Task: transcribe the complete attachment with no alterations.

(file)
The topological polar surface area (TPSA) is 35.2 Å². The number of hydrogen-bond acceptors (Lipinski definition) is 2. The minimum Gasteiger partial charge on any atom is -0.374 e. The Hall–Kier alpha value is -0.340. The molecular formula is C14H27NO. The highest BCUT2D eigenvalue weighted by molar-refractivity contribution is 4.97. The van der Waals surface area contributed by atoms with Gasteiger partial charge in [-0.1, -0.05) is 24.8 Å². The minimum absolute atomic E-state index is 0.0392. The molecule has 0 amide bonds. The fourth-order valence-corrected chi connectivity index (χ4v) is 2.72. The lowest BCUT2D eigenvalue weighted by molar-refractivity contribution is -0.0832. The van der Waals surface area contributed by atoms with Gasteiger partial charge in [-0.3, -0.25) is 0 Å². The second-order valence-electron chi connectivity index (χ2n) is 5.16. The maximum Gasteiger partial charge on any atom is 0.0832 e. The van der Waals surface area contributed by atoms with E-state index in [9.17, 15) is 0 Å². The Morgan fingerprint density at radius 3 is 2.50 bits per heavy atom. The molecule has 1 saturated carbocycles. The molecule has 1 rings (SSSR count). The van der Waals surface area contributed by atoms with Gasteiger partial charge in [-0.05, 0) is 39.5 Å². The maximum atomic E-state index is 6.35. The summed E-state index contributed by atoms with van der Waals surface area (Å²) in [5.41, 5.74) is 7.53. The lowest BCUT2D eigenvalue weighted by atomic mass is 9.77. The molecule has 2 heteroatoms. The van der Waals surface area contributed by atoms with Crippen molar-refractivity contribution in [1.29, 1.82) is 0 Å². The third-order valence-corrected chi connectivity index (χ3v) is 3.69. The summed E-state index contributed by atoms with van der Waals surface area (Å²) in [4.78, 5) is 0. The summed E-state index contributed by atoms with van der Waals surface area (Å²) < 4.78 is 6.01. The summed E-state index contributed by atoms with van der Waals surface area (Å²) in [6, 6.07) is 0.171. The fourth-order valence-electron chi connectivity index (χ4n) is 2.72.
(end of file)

The topological polar surface area (TPSA) is 35.2 Å². The number of hydrogen-bond acceptors (Lipinski definition) is 2. The minimum Gasteiger partial charge on any atom is -0.374 e. The Hall–Kier alpha value is -0.340. The molecular formula is C14H27NO. The highest BCUT2D eigenvalue weighted by molar-refractivity contribution is 4.97. The van der Waals surface area contributed by atoms with Gasteiger partial charge in [-0.1, -0.05) is 24.8 Å². The minimum absolute atomic E-state index is 0.0392. The molecule has 0 amide bonds. The fourth-order valence-corrected chi connectivity index (χ4v) is 2.72. The lowest BCUT2D eigenvalue weighted by molar-refractivity contribution is -0.0832. The van der Waals surface area contributed by atoms with Gasteiger partial charge in [-0.3, -0.25) is 0 Å². The second-order valence-electron chi connectivity index (χ2n) is 5.16. The maximum Gasteiger partial charge on any atom is 0.0832 e. The van der Waals surface area contributed by atoms with E-state index in [9.17, 15) is 0 Å². The Morgan fingerprint density at radius 3 is 2.50 bits per heavy atom. The molecule has 1 saturated carbocycles. The molecule has 1 rings (SSSR count). The van der Waals surface area contributed by atoms with Gasteiger partial charge in [-0.05, 0) is 39.5 Å². The maximum atomic E-state index is 6.35. The summed E-state index contributed by atoms with van der Waals surface area (Å²) in [5.41, 5.74) is 7.53. The lowest BCUT2D eigenvalue weighted by atomic mass is 9.77. The molecule has 2 heteroatoms. The van der Waals surface area contributed by atoms with Crippen molar-refractivity contribution in [1.29, 1.82) is 0 Å². The third-order valence-corrected chi connectivity index (χ3v) is 3.69. The summed E-state index contributed by atoms with van der Waals surface area (Å²) in [4.78, 5) is 0. The summed E-state index contributed by atoms with van der Waals surface area (Å²) < 4.78 is 6.01. The summed E-state index contributed by atoms with van der Waals surface area (Å²) in [6, 6.07) is 0.171. The fourth-order valence-electron chi connectivity index (χ4n) is 2.72.